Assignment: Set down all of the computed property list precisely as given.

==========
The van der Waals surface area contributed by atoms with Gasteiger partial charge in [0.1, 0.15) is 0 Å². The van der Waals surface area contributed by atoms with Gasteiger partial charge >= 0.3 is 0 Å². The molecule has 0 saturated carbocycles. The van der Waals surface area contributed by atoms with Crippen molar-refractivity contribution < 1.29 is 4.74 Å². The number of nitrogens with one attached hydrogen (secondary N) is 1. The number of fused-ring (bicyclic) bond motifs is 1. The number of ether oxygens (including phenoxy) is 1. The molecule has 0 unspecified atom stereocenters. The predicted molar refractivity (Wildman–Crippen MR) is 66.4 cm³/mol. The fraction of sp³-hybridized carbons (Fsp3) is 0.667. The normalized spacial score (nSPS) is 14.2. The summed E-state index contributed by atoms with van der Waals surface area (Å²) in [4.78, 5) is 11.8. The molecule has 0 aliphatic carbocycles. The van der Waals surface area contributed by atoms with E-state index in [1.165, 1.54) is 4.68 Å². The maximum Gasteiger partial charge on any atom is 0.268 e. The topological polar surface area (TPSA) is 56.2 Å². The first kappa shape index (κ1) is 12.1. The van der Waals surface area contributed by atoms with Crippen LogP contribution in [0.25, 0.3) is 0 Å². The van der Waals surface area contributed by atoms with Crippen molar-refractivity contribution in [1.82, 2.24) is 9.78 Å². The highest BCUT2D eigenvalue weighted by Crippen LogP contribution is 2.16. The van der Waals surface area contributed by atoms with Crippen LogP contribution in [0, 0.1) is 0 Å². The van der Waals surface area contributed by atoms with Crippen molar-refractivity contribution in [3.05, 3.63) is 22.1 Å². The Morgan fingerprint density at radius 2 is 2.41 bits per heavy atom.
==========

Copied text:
The van der Waals surface area contributed by atoms with Gasteiger partial charge in [0.1, 0.15) is 0 Å². The van der Waals surface area contributed by atoms with Gasteiger partial charge >= 0.3 is 0 Å². The molecule has 0 saturated carbocycles. The van der Waals surface area contributed by atoms with Crippen molar-refractivity contribution < 1.29 is 4.74 Å². The number of nitrogens with one attached hydrogen (secondary N) is 1. The number of fused-ring (bicyclic) bond motifs is 1. The number of ether oxygens (including phenoxy) is 1. The molecule has 0 unspecified atom stereocenters. The predicted molar refractivity (Wildman–Crippen MR) is 66.4 cm³/mol. The fraction of sp³-hybridized carbons (Fsp3) is 0.667. The normalized spacial score (nSPS) is 14.2. The summed E-state index contributed by atoms with van der Waals surface area (Å²) in [4.78, 5) is 11.8. The molecule has 0 aliphatic carbocycles. The van der Waals surface area contributed by atoms with E-state index in [1.165, 1.54) is 4.68 Å². The maximum Gasteiger partial charge on any atom is 0.268 e. The topological polar surface area (TPSA) is 56.2 Å². The first kappa shape index (κ1) is 12.1. The van der Waals surface area contributed by atoms with Crippen LogP contribution in [0.25, 0.3) is 0 Å². The van der Waals surface area contributed by atoms with Crippen molar-refractivity contribution in [1.82, 2.24) is 9.78 Å². The highest BCUT2D eigenvalue weighted by Crippen LogP contribution is 2.16. The van der Waals surface area contributed by atoms with Crippen LogP contribution in [0, 0.1) is 0 Å². The van der Waals surface area contributed by atoms with Crippen molar-refractivity contribution in [3.05, 3.63) is 22.1 Å². The Morgan fingerprint density at radius 2 is 2.41 bits per heavy atom.